As the Florida primary election results pour in, I have to wonder how much positive, pro-conservative messaging could have been generated with the $18M that Mitt Romney just spent on character assassination. In the midst of national debts and credit downgrades, there is worldwide civil unrest. From the riots in Greece, through the flash mobs in the UK, and all the way to the Oakland City Hall Occupiers, there are people who realize that one trillion dollars doesn’t go very far these days. Purity is the goal, but reality is the harsh equalizer. While the Tea Party is engaging in the political process and working on policy, the Occupiers are sending a parallel message to elites in both political establishments. The ruling class is on its way out.

When I joined the Tea Party in 2009, I was a purist. Demanding fiscal responsibility and accountability was just on the surface. I also wanted elected officials to represent the people with strong positions on national security and limited government. Like many, reality settled in after the 2010 elections. A mass wave of big conservative talkers and campaigns that insisted on Tea Party principles fooled many.  Unfortunately, many of these candidates did not have an actual record to validate their claims, and their maiden voyages in politics were not particularly impressive.  Many grassroots activists who helped these candidates get elected in the 2010 elections are now recruiting their replacements.

During the 2011 legislative session of the Texas Legislature, my idealism was infused with a dose of realism. As a member of the Texas Tea Party Caucus Advisory Board, I learned more than a little about how the system works. Money is power, and it rules the political elites. The leadership is handpicked, and laws are written accordingly. The “Good ol’ Boy Network” isn’t just something you see in the big Hollywood films. Even the reformers walked on eggshells, wary of shaking up the status quo. Those who attempted to challenge the ruling class became victims of backlash and threats of formidable challengers in the primaries. This is why the rise of Newt Gingrich as the choice of many conservative grassroots is a sight for my very sore — but now more open — eyes.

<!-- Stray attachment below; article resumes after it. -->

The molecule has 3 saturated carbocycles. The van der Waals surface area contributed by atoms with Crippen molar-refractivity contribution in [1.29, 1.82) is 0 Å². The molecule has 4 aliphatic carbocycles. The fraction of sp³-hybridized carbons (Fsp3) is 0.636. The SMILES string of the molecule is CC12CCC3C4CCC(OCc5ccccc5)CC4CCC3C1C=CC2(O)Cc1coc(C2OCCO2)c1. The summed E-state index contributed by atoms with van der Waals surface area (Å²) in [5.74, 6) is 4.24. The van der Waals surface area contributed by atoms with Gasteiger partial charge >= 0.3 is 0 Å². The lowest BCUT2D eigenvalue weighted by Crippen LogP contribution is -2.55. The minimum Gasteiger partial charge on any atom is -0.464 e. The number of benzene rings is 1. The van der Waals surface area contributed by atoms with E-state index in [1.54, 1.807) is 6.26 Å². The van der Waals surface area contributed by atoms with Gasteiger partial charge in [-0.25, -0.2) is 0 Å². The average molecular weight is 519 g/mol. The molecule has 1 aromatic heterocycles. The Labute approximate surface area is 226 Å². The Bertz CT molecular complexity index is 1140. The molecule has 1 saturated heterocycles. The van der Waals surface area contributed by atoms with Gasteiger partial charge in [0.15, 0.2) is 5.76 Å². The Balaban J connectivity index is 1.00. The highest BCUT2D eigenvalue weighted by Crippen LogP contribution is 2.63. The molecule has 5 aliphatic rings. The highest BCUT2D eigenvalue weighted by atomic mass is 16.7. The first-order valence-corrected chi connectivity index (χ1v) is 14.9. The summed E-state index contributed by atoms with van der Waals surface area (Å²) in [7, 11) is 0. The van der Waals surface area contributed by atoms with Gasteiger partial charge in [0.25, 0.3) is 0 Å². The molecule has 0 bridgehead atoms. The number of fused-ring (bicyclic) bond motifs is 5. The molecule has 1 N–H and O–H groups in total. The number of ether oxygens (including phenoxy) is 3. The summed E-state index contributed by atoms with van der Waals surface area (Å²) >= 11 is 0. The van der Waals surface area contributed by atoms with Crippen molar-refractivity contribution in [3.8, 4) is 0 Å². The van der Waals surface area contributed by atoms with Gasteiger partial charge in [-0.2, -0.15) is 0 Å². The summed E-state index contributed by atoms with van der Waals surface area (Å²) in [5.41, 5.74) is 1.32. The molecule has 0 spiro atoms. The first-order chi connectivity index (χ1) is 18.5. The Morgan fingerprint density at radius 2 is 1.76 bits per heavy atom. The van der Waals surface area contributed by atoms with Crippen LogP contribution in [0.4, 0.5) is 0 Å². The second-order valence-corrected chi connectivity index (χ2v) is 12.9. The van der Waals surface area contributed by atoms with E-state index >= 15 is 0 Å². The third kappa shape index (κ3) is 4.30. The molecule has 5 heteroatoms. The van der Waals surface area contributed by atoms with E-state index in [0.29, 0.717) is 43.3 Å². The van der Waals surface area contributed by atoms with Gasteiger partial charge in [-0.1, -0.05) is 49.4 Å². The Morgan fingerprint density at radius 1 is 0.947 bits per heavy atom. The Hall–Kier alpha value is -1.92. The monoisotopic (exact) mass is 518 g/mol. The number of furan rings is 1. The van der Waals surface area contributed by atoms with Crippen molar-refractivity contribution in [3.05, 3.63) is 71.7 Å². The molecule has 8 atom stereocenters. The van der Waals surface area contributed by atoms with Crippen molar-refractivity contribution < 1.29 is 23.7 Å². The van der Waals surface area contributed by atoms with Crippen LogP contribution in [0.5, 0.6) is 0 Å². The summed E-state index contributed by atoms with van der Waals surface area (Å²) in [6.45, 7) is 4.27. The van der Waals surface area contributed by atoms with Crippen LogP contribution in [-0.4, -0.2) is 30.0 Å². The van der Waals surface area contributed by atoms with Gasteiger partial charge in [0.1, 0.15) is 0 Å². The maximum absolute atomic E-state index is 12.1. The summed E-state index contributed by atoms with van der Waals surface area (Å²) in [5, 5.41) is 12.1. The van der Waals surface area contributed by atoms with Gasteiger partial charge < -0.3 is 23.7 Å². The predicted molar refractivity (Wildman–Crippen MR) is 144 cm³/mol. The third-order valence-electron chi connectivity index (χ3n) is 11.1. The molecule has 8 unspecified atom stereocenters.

The mainstream media, including the “fair and balanced” cable news networks, have been telling Republicans that Mitt Romney will be the next nominee for president. They have been trying to convince conservatives that the guy who lost to the guy who lost to Obama is the right guy for us in 2012. What conservative grassroots are saying to the media and to the party is that it’s not “Mitt’s turn” — it’s the people’s turn. If Speaker Gingrich wins or loses the nomination, the people will have had their say. The mere fact that Mitt Romney has been running for president for at least five years, and has still found it necessary to spend a fortune tearing down other candidates to prop himself up, is reflective of his inability to win honestly and exposes his lack of substance on the issues. And now that all of his negative ads have been proven to be false, what will he have moving forward?  Jimmy Carter was a successful business man, and from what I’m told, he did a number on the economy.